Teen years, no doubt, come with expected challenges. For teens with Down syndrome (DS), the challenges are exponentially greater. Although DS is associated with mental retardation, the vast majority of people with DS have only mild to moderate intellectual disability. Still, this can lead to a great deal of internal stress for the adolescent and anxiety and stress for the parents.

Many issues must be considered for the adolescent with DS. Annual surveillance changes as the child ages and the need for intervention do as well. For example, 50% of children with DS are born with congenital heart defect. During infancy, it is important to do echocardiograms to identify and follow specific lesions. Approximately 57% of adolescents with DS will develop mitral valve prolapse and 10% will develop aortic regurgitation.1 Therefore, close evaluation should be done, listening for new onset murmurs, clicks, and unexplained fatigue, and, if these are identified, an echocardiogram should be repeated.

Obesity rates in people with DS are far greater than in the general population. Mental impairment, decreased physical activity, and endocrine pathology all contribute to this issue. Body mass index evaluation, healthy eating, and participation in developmentally appropriate activity should be encouraged. Surveillance for rapid changes in weight, skin, and menstrual cycle warrant evaluation of thyroid level, which should be done annually, regardless.2 Persons with DS are at a 16%-20% risk of thyroid disease and a 1.4%-10% increased risk of type 2 diabetes.1 They are also at increased risk for autoimmune diseases.

Dysmorphic features such as midfacial hypoplasia, tonsillar hypertrophy, and narrow ear canals also lead to issues that develop in the adolescent years. Chronic otitis, conductive hearing loss because of chronic middle-ear effusion or impacted cerumen, and enlarged tonsils can result in obstructive sleep apnea. As individuals gain weight, these issues are further affected, and a sleep study may be required. Annual hearing screens are recommended.1

Accommodative esotropia, myopia, strabismus, and blepharitis are common ophthalmologic conditions associated with DS1, as is the rarer keratoconus, or anterior bulging of the cornea. Therefore, close observation for vision impairment is imperative.

Musculoskeletal disorders such as ligamentous laxity and atlantoaxial instability can also present with complications in the adolescent years. Pes planus is a very common finding that can further lead to hip and knee pain. Obesity also further adds to its occurrence (14%-67%).3 Recommendations currently require a cervical spine X-ray between the ages of 3-5 years, but, if the child is participating in Special Olympics, it should be repeated regularly.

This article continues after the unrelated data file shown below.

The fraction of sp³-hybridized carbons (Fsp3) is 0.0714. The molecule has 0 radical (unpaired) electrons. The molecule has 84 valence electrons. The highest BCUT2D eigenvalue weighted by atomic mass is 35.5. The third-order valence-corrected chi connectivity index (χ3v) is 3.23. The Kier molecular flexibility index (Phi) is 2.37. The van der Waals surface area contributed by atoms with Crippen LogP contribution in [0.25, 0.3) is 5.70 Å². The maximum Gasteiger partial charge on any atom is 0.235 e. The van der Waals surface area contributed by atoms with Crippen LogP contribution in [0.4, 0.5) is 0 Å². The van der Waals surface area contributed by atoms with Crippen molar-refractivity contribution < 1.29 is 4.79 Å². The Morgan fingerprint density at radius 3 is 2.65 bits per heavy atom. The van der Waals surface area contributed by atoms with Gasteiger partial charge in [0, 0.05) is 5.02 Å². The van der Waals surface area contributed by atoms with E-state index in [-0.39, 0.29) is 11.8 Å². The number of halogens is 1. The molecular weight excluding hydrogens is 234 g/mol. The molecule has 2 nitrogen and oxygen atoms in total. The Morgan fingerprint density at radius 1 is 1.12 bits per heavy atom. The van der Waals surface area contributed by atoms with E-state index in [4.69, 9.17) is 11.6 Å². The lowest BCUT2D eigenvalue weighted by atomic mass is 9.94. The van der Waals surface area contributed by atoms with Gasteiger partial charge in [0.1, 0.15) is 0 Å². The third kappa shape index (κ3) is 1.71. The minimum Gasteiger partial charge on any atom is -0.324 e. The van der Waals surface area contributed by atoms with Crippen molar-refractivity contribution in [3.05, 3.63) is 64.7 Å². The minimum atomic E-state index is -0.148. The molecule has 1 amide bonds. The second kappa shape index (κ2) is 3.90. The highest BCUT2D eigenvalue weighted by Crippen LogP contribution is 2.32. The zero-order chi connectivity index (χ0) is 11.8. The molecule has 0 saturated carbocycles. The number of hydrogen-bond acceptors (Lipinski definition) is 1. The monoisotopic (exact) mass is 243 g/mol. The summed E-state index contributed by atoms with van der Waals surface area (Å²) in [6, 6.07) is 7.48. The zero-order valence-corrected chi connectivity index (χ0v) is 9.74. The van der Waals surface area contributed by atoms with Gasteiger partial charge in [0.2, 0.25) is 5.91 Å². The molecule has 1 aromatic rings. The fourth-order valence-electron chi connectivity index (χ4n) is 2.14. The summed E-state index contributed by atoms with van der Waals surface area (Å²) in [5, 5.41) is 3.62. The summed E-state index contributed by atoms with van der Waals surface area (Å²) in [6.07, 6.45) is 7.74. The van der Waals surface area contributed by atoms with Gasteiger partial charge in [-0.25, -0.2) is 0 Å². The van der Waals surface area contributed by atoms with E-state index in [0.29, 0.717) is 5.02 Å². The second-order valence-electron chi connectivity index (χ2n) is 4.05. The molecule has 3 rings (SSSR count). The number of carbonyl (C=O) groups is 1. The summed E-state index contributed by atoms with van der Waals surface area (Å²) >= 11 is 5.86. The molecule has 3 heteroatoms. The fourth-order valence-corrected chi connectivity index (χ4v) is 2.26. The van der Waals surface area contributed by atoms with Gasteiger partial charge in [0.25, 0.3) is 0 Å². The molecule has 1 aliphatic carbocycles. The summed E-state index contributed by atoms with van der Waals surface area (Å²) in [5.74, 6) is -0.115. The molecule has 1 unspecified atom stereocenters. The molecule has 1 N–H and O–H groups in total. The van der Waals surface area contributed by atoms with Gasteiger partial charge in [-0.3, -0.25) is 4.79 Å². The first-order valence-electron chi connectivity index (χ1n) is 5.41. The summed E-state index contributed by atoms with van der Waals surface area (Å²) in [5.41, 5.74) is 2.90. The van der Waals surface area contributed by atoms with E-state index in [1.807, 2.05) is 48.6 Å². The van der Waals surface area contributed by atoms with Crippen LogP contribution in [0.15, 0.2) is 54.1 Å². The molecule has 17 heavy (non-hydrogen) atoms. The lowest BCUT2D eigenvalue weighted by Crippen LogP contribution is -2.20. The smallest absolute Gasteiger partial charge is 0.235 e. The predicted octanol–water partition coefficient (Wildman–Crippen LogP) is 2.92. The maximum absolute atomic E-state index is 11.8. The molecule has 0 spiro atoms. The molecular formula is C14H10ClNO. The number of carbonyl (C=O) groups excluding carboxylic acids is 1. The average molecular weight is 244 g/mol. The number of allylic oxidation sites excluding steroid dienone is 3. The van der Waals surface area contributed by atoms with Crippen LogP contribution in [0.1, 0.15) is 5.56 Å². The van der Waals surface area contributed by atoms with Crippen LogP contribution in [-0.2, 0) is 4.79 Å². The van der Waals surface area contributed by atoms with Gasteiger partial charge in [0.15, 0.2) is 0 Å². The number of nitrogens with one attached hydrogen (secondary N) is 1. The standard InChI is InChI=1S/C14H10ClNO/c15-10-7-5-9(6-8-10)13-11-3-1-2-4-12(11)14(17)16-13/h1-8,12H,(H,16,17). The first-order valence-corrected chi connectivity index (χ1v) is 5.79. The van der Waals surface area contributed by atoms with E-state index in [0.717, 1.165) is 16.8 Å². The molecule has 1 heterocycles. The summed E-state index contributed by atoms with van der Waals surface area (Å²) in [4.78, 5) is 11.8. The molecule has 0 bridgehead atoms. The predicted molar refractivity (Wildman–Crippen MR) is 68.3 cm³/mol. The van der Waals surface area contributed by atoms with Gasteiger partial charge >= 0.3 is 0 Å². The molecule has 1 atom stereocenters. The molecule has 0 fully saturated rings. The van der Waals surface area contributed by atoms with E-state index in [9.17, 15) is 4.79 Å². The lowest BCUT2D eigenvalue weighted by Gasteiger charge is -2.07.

Now, the most pressing and, likely, most overlooked issue is the issue of sexuality. We spend a great deal of time educating teens without DS about the risks of unprotected sex and exposures to STIs, but many assume that these issues do not affect teens with DS. Secondary sexual characteristics develop in the same manner and at the same age that they do in children without DS. Therefore, it is a safe assumption that sexual curiosity and arousal do as well. Given that there can be varying levels of mental impairment, the approach to sex education needs to be developmentally appropriate. Normalizing the feelings and having discussions on appropriate and inappropriate expression are important.

As with all teens, acceptance and inclusion are of utmost importance. Physical and learning disabilities set them apart despite shared sexual and emotional development. This can lead to anxiety, depression, and behavior issues. Understanding that these are real issues for the adolescent with DS is important when providing the appropriate resources and support.

Management of the menstrual cycle can add new challenges for both the adolescent and the parent and, thus, should be investigated during health maintenance visits. Amenorrhea can result from introduction of hormonal therapy and should be considered. Sexual abuse also is increased in this age group, so close supervision and awareness of this issue are important.

Assisting parents of children with DS through the teen years is imperative. Making them aware of local support groups and national organizations for children with disabilities will help them navigate these years. The American Academy of Pediatrics has guidelines for health maintenance for DS.2

Dr. Pearce is a pediatrician in Frankfort, Ill. She reported no relevant financial disclosures. Email her at pdnews@frontlinemedcom.com

References

1. J Pediatr Health Care. 2006 May-Jun;20(3):198-205.

2. Pediatrics. 2011. doi: 10.1542/peds.2011-1605.

3. Clin Obes. 2015;5(2):52-9.

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